U of C tuition hikes approved, increases expected over the next 3 years

Tough times call for tough measures. That’s what the University of Calgary board of governors is saying after approving a tuition increase for most U of C students Friday.

“It was a terribly difficult choice,” University of Calgary provost Dru Marshall said.

READ MORE: University of Calgary students protest proposed tuition hikes

The difficult choice wasn’t unanimous but the majority of the 21-person board voted to increase tuition for most students.

“Even with the increase tuition fees, the University of Calgary remains below the median of its Canadian peer university group,” Geeta Sankappanavar, U of C board of governors chair, said.

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New U of C students will be paying seven per cent more, translating to $417 for the average undergraduate student for the fall and winter semesters combined.

The increase for new international students will be 10 per cent, which is $1874 for the average undergraduate student for fall and winter.

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READ MORE: Students protest cuts to post-secondary education in Alberta budget

Returning students will see a hike of five per cent, about $309 more for fall and winter.

Engineering students will see a 10 per cent increase. Marshall said that’s because the U of C is roughly 30 per cent below the national average for tuition fees for that particular program.

University of Calgary students protest rising tuition costs

University of Calgary students protest rising tuition costs

Some other specialty programs will also have a 10 per cent tuition hike.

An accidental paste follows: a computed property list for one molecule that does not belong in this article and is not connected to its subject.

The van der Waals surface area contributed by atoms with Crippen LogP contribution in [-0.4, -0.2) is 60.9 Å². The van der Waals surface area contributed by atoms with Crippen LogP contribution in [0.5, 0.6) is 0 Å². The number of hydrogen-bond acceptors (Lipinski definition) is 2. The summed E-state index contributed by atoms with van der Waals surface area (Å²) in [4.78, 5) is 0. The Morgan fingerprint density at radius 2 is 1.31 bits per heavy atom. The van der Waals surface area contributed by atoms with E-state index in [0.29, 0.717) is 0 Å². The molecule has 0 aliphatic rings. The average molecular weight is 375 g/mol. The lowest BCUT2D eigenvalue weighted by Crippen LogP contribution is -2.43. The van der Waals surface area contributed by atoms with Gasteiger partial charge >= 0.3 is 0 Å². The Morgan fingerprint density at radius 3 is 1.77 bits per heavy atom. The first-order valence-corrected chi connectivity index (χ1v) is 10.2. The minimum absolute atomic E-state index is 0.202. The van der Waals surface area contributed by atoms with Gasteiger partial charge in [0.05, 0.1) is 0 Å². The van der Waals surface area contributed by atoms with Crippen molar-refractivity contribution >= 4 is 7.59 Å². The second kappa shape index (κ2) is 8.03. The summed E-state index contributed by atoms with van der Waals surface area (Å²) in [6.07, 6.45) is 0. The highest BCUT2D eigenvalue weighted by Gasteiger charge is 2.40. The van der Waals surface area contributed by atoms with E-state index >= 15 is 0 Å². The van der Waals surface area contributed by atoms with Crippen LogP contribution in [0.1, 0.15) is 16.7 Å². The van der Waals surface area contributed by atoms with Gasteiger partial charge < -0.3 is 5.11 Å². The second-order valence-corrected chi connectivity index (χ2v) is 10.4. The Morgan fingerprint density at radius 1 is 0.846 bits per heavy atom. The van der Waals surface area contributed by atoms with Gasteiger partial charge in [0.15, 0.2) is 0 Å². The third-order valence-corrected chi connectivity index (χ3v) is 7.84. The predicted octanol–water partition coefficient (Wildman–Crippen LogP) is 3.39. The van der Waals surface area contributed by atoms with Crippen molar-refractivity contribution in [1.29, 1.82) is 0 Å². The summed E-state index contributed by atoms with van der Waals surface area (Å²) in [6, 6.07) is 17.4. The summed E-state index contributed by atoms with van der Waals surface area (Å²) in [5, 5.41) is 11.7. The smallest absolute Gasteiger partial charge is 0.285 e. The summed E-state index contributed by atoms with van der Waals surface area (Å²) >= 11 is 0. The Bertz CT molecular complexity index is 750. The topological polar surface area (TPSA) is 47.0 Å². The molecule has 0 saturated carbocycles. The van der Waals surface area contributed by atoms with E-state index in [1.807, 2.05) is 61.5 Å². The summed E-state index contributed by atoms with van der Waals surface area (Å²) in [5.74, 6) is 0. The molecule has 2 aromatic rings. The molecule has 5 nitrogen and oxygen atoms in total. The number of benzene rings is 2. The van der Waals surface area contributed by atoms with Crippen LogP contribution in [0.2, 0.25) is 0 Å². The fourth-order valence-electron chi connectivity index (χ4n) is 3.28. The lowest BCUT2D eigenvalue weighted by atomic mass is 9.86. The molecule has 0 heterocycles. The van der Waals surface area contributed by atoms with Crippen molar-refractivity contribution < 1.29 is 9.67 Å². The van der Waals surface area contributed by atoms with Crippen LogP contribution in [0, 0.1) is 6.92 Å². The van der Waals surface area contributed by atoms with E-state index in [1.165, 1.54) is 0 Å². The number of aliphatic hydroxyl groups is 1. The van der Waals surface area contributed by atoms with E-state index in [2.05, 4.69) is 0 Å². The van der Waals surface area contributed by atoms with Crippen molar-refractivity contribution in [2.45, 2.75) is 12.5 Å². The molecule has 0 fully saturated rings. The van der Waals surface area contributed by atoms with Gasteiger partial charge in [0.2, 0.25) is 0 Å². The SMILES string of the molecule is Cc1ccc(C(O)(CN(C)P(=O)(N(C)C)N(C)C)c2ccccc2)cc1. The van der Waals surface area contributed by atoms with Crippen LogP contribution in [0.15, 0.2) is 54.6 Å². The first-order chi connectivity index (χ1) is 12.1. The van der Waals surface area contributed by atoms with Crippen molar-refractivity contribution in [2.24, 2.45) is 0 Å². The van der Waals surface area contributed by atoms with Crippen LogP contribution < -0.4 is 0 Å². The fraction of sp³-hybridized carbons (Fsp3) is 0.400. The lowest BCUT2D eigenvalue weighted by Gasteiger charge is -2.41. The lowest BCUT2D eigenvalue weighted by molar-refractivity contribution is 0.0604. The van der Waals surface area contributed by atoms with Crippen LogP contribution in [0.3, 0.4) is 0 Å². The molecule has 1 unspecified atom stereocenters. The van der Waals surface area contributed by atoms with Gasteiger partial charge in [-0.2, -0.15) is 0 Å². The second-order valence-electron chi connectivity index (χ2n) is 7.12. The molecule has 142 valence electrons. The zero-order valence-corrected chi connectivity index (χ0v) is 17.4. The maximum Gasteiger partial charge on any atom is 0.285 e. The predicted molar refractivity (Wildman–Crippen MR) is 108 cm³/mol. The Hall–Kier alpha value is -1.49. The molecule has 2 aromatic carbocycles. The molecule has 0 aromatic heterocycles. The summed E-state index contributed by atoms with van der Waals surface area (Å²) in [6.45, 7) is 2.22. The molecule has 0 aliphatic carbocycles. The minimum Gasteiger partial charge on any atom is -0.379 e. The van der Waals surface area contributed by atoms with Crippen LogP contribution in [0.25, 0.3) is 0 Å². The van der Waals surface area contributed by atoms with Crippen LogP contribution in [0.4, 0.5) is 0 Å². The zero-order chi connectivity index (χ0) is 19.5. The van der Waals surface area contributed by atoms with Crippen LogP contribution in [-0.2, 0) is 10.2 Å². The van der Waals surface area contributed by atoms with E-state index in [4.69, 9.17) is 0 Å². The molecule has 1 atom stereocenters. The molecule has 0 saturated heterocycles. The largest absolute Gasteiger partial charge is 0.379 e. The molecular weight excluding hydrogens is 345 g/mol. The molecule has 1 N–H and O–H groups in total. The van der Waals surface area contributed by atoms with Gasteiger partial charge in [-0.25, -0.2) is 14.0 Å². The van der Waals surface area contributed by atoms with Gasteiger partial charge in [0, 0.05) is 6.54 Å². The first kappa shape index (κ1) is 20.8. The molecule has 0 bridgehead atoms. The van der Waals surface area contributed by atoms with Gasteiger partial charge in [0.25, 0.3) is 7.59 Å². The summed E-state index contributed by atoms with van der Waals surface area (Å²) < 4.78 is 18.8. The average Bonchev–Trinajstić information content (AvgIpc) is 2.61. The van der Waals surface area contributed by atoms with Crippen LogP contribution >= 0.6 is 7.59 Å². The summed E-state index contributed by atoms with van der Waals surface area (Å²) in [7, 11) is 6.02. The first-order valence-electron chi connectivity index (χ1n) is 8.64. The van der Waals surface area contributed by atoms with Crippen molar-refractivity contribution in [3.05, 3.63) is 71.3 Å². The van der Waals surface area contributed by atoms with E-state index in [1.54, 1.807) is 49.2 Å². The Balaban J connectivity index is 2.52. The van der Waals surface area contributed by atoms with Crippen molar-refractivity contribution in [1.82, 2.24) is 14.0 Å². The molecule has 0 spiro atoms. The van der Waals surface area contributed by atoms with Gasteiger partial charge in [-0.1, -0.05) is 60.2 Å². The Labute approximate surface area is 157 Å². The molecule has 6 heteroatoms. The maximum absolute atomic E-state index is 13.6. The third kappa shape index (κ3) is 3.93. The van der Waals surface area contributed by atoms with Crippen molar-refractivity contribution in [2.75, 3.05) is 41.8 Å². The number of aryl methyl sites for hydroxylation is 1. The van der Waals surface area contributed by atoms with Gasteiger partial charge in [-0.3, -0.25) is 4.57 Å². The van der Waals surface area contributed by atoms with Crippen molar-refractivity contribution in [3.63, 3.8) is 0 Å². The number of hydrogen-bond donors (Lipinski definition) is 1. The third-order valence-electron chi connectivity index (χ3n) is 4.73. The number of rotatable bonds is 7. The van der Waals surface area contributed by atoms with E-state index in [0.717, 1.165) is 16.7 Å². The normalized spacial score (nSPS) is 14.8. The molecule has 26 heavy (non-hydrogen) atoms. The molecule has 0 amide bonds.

But a handful of masters of business programs will not see any increase.

Dozens of students rallied outside the board meeting Friday, chanting rallying cries as the members cast their votes.

READ MORE: MRU tuition will likely go up but more needed to make up budget shortfall

“I don’t feel that the university is standing up for us students,” U of C student Jadeyn Dubourt said.

“We are young kids already eating KD every night and now we have to tuition increases.”

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“As you all know Alberta is facing a very challenging economic reality that touches all sectors of the economy including the post secondary sector,” Sankappanavar said. “The University of Calgary understands this reality and stands ready to partner with the provincial government in fiscal restraint while continuing its trajectory of excellence.”

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Marshall said students can expect tuition increases to continue. She’s predicting a seven per cent increase for both the 2021/2022 and 2022/2023 school years – in line with the cap the provincial government is allowing.

The new tuition increases take effect in May 2020.

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